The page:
Served Nazareth First Missionary Baptist Church for 43 Years
Reverend Dr. Charles R. Mosley delivered his valedictory sermon at Nazareth First Missionary Baptist Church on Sunday, September 9, 2018, more than 61 years after first preaching as an adult. The topic he chose was 2 Timothy Chapter 4:6–8, with the scripture verses read by his son and namesake, Rev. Charles R. Mosley, Jr. He titled his sermon “The Time of My Departure is at Hand: I’ve Fought the Good Fight; I’ve Finished My Course.”
In this sermon he expressed fond and amusing memories of church members who were instrumental in his success. Those people among many included church members Mr. and Mrs. Ralph Brown, Sr., former Senior Deaconess Mrs. Pauline Rollinson, and Deacon Alphonzo McCoy who mentored him throughout his ministry. Also, Major Mayfield, his son and brother-in-law, who helped to pack up Dr. Mosley’s family and bring them home to (Asheville) from Belmont, N.C.
Dr. Mosley recalled: “Mayfield told me, ‘Son, you certainly have some really big shoes to fill and all!’ “Well, I told him,” said Dr. Mosley, “as the saying goes: ‘There are two horses you should have, one for everyday and one for special occasions and church. Well, I ride that special horse every day — including Sundays!” Dr. Mosley.
Known as “The Bishop,” to many of his fellow clergy and constituents, Dr. Mosley maintained his quick-witted sense of humor, even as his health and eyesight deteriorated. He would always remind folk (who thought that he wasn’t listening or watching), by reciting an abbreviated stanza of Amazing Grace in a musing manner, which was… ‘I am blind but I CAN see!’
Honors and Awards
Over his lifetime of service, Dr. Mosley was honored many times. Early on he received the Key to the City of Belmont; served as the representative for the NC General Baptist State Convention; received the Order of the Long Leaf Pine from the governor of North Carolina; the Martin Luther King, Jr. Humanitarian Award; the Community Service Award from Zeta Phi Beta Sorority; and the Outstanding Community Leader Award from Bethel Seventh Day Adventist Church. Dr. Mosley was listed in Who’s Who among Black Americans (1975-76) and Who’s Who in Religion (1978).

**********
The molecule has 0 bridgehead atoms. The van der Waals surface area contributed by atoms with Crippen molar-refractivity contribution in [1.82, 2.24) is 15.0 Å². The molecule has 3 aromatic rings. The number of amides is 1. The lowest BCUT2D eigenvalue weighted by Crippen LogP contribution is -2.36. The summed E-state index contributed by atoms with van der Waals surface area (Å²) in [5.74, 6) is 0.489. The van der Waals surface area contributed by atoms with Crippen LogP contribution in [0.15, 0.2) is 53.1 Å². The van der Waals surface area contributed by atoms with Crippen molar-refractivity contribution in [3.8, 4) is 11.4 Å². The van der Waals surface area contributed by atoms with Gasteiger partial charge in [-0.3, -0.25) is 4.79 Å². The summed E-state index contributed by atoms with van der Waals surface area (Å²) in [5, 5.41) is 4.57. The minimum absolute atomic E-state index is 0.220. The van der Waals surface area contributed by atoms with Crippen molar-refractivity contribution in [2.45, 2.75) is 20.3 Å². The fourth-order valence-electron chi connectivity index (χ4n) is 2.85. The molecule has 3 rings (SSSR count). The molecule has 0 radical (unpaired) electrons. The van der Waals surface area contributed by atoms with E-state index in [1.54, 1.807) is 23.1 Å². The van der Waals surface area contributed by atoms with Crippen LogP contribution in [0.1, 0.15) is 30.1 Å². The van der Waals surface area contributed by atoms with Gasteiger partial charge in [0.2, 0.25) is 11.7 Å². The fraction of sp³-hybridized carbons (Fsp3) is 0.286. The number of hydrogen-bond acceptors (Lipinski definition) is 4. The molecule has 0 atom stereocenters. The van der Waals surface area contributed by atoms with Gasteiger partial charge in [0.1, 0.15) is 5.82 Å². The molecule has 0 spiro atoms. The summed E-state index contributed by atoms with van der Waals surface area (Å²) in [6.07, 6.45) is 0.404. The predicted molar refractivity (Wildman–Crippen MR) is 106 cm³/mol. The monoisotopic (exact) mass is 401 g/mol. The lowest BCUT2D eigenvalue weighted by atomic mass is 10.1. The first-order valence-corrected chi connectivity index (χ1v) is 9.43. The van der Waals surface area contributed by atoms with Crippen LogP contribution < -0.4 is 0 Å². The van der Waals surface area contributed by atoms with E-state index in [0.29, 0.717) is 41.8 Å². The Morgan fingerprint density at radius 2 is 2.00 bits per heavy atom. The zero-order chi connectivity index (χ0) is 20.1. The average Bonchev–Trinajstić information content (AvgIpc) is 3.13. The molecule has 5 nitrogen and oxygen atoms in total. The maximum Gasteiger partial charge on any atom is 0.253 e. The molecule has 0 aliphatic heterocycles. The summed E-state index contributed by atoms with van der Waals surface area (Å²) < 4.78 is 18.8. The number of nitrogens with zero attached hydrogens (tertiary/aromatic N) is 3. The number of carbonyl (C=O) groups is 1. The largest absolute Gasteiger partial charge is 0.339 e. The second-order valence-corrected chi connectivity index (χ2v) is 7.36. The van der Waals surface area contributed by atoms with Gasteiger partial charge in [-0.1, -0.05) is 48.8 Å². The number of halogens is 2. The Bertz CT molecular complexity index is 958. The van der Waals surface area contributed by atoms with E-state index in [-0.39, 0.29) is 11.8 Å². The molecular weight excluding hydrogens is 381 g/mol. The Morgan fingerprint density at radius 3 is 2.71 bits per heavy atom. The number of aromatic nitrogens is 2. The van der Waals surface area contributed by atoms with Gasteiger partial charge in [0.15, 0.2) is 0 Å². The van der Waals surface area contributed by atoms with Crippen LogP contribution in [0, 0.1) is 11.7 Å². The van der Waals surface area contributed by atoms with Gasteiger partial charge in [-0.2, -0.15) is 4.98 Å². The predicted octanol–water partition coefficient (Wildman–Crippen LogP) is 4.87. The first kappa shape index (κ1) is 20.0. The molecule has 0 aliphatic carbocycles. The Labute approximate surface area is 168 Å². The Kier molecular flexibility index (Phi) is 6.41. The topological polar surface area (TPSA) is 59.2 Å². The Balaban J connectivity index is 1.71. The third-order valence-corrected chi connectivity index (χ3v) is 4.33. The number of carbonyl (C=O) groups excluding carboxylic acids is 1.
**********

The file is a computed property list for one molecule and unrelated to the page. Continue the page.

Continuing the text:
He also served as president of the Shaw Theological Alumni Association; as a faculty member at Shaw University – CAPE in Asheville, N. C.; a member of the Shaw Divinity School Board of Trustees and Board of Visitors; Executive Board member of Lott Carey Foreign Mission Convention; Director of Music and Second Vice President of the General Baptist State Convention of North Carolina; Director of the western District of the General Baptist State Convention/ Baptist State Convention; Vice Moderator and Chairman of the Ordination Council of the Mud Creek Baptist Association; member and chair of the Board of the YMI Cultural Center; member of the Board of Directors of the National Baptist Association; and four terms as President of the Interdenominational Ministerial Alliance of Asheville.
Both as a private citizen and during his ministry with various organizations, Dr. Mosley traveled extensively. His evangelistic ministries afforded him the opportunities to visit the Holy Land, the West African Countries of Nigeria and Liberia. He also visited South Korea, the Bahamas, Bermuda, Canada, and many locations in Europe.
North Carolina General Baptist Convention
Beginning with that initial sermon in 1957, Reverend Dr. Charles R. Mosley had reached a milestone of having preached for 61 years in 2017. To commemorate his more than six decades of service in the pulpit, he was honored with special recognition in 2017 from the General Baptist Convention of North Carolina.
Reverend Dr. Charles R. Mosley was a man of faith and wisdom. His dedicated service and steadfast commitment to the ministry has touched thousands of lives. He has served as teacher, counselor, consultant, big brother, and created many models of excellence for aspiring preachers who will follow in the legacy and trails he has blazed.
Reverend Dr. Charles R. Mosley has been a conscientious keeper of his vows of ordination for 75 years. His reputation and legacy as a caring, compassionate minister and a blessing in the lives of the people of Nazareth First Baptist Church, the County of Buncombe, city of Asheville, and beyond.”
Surviving to cherish Reverend Dr. Charles R. Mosley’s memory are his son, Reverend Charles R. Mosley, Jr. and daughter, Asheville City Councilwoman S. Antanette Mosley, Esquire, many nieces and nephews, and a multitude of associate ministers, church members and friends.